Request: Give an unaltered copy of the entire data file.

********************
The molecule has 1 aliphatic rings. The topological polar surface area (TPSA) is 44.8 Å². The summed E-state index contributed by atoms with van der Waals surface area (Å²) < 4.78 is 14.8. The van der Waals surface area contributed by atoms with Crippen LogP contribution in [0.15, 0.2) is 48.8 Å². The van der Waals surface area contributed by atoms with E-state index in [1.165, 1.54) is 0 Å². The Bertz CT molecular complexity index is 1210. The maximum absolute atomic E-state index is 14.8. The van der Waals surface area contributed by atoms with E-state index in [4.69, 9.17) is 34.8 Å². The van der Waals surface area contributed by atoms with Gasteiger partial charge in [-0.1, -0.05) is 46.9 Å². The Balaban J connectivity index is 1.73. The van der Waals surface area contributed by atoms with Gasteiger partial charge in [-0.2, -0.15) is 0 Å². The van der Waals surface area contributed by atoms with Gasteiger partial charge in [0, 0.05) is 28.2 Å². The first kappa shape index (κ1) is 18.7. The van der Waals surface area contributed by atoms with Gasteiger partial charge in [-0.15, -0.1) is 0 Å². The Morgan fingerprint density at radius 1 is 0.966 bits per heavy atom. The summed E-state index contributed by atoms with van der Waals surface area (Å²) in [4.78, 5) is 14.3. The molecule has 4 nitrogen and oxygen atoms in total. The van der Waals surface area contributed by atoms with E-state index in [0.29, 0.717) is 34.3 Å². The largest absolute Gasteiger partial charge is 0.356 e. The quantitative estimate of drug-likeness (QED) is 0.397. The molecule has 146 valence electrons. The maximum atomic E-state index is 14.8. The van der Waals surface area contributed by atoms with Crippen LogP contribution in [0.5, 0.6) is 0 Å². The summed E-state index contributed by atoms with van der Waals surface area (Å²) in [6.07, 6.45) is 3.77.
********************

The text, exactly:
The molecule has 1 aliphatic rings. The topological polar surface area (TPSA) is 44.8 Å². The summed E-state index contributed by atoms with van der Waals surface area (Å²) < 4.78 is 14.8. The van der Waals surface area contributed by atoms with Crippen LogP contribution in [0.15, 0.2) is 48.8 Å². The van der Waals surface area contributed by atoms with E-state index in [1.165, 1.54) is 0 Å². The Bertz CT molecular complexity index is 1210. The maximum absolute atomic E-state index is 14.8. The van der Waals surface area contributed by atoms with E-state index in [4.69, 9.17) is 34.8 Å². The van der Waals surface area contributed by atoms with Gasteiger partial charge in [-0.1, -0.05) is 46.9 Å². The Balaban J connectivity index is 1.73. The van der Waals surface area contributed by atoms with Gasteiger partial charge in [-0.2, -0.15) is 0 Å². The van der Waals surface area contributed by atoms with Gasteiger partial charge in [0, 0.05) is 28.2 Å². The first kappa shape index (κ1) is 18.7. The van der Waals surface area contributed by atoms with Gasteiger partial charge in [-0.15, -0.1) is 0 Å². The Morgan fingerprint density at radius 1 is 0.966 bits per heavy atom. The summed E-state index contributed by atoms with van der Waals surface area (Å²) in [4.78, 5) is 14.3. The molecule has 4 nitrogen and oxygen atoms in total. The van der Waals surface area contributed by atoms with E-state index in [0.29, 0.717) is 34.3 Å². The largest absolute Gasteiger partial charge is 0.356 e. The quantitative estimate of drug-likeness (QED) is 0.397. The molecule has 146 valence electrons. The maximum atomic E-state index is 14.8. The van der Waals surface area contributed by atoms with Crippen LogP contribution in [0.5, 0.6) is 0 Å². The summed E-state index contributed by atoms with van der Waals surface area (Å²) in [6.07, 6.45) is 3.77.